Startups that succeed in finding product-market fit during a bear market often get there using a mix of ingenuity and a relentless focus on the product. The lack of VC funding and limited finances will force them to remain lean and agile, avoiding bloat and distractions.

Once the recession gives way to recovery, these battle-tested startups will find it easier to attract VC money. After all, it is hard to ignore the very convincing business case of a startup that convinced customers to part with their money during a time when they’d rather not.

Discipline and focus will become part of your startup’s culture

Frugality is one of Amazon’s 14 leadership principles. The company actively embraces frugality, claiming that “Constraints breed resourcefulness, self-sufficiency, and invention. There are no extra points for growing headcount, budget size, or fixed expense.”

This is very true. The most creative and innovative solutions are born when you have to make do with less. Just ask Brian Chesky and the AirBnB team, who ended up founding the lodging marketplace behemoth simply out of a need to make some extra money during the financial crisis of 2008. 

The AirBnB co-founders resorted to selling Obama-themed breakfast cereal at one point, in a bid to make AirBnB work / Credits: Google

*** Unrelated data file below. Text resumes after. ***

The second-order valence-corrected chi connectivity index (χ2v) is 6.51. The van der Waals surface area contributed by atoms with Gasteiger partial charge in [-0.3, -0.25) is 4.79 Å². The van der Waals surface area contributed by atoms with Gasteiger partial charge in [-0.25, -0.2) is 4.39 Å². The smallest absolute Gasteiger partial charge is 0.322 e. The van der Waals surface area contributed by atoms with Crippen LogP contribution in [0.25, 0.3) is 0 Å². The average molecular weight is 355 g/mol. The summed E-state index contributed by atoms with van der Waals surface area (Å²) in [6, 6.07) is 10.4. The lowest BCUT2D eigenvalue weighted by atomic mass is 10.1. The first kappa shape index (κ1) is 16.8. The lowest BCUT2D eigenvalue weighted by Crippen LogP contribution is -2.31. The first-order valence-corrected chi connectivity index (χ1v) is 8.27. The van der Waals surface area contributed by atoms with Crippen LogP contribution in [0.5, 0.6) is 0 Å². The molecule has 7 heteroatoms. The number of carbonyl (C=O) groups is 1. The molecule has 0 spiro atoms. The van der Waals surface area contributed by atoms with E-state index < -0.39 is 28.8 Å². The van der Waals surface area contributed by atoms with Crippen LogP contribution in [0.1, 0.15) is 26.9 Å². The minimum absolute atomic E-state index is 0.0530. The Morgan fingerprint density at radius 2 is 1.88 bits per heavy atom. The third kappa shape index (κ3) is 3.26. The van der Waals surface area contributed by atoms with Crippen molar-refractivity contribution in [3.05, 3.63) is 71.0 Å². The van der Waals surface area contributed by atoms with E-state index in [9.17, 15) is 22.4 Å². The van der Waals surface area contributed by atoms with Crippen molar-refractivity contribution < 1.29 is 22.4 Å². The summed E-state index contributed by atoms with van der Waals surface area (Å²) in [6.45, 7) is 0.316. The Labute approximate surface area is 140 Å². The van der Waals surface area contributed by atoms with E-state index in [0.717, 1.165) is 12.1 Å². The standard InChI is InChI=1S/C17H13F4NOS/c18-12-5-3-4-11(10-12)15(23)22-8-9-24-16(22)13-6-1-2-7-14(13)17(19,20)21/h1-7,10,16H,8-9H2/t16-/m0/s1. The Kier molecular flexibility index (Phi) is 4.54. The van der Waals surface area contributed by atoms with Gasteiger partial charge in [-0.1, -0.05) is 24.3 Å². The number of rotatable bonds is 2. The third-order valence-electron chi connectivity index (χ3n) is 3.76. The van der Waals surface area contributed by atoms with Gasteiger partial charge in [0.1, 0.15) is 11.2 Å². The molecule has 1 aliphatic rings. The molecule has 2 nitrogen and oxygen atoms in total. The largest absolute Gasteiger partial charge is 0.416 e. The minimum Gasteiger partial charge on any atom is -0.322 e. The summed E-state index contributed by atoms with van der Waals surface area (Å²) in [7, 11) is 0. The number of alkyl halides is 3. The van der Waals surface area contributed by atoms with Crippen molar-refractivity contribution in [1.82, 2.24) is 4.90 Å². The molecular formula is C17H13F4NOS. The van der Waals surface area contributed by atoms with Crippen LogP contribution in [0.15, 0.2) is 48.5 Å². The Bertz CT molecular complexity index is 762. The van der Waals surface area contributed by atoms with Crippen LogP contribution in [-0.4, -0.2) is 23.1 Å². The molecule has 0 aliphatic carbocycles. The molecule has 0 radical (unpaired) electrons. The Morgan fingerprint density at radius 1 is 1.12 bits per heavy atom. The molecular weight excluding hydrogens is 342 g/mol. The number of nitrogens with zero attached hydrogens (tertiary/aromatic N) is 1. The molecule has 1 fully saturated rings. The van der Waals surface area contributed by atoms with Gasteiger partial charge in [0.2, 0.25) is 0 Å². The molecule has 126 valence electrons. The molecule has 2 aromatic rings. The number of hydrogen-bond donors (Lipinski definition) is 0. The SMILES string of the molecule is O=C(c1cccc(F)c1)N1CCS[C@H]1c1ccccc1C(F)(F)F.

You bootstrap for longer, and end up with more equity

Startups founded during a recession are more likely to have been bootstrapped, and as a result, have no choice but to focus on achieving their revenue targets. Bootstrapped startups that make it out of a recession can afford to give away less equity to any potential venture capitalists since the underlying business model is already generating cash.

Besides, with no immediate need for cash, you can take your time to carefully vet any potential investors, so that they end up being a good fit for your startup. 

You can build better, at a lower cost

During a recession, prices tend to come down and smart entrepreneurs know to take advantage of this. If you are building a technology startup, the costs of hiring external service providers are also likely to be lower, compared to what it would be during an economic boom. External developers and enterprise service providers would be happy to offer you discounts and better terms. What all this means is that you get to build your product for much cheaper.

It’s easier to gain someone’s attention

There has never been a moment in recent history where the entire world is at home, free from the many distractions which compete for our attention everyday. As a result, people will be in a better state of mind to listen to new ideas, ruminate on them, and actually respond. So, if you are thinking of pitching a new idea to a customer or a potential co-founder, this is the time to go for it. 

Isn’t that great?

If you are working on an MVP, a full-blown app, or something similar while on lockdown, why not give us a call? We are working remotely too, and would be happy to see how we could help!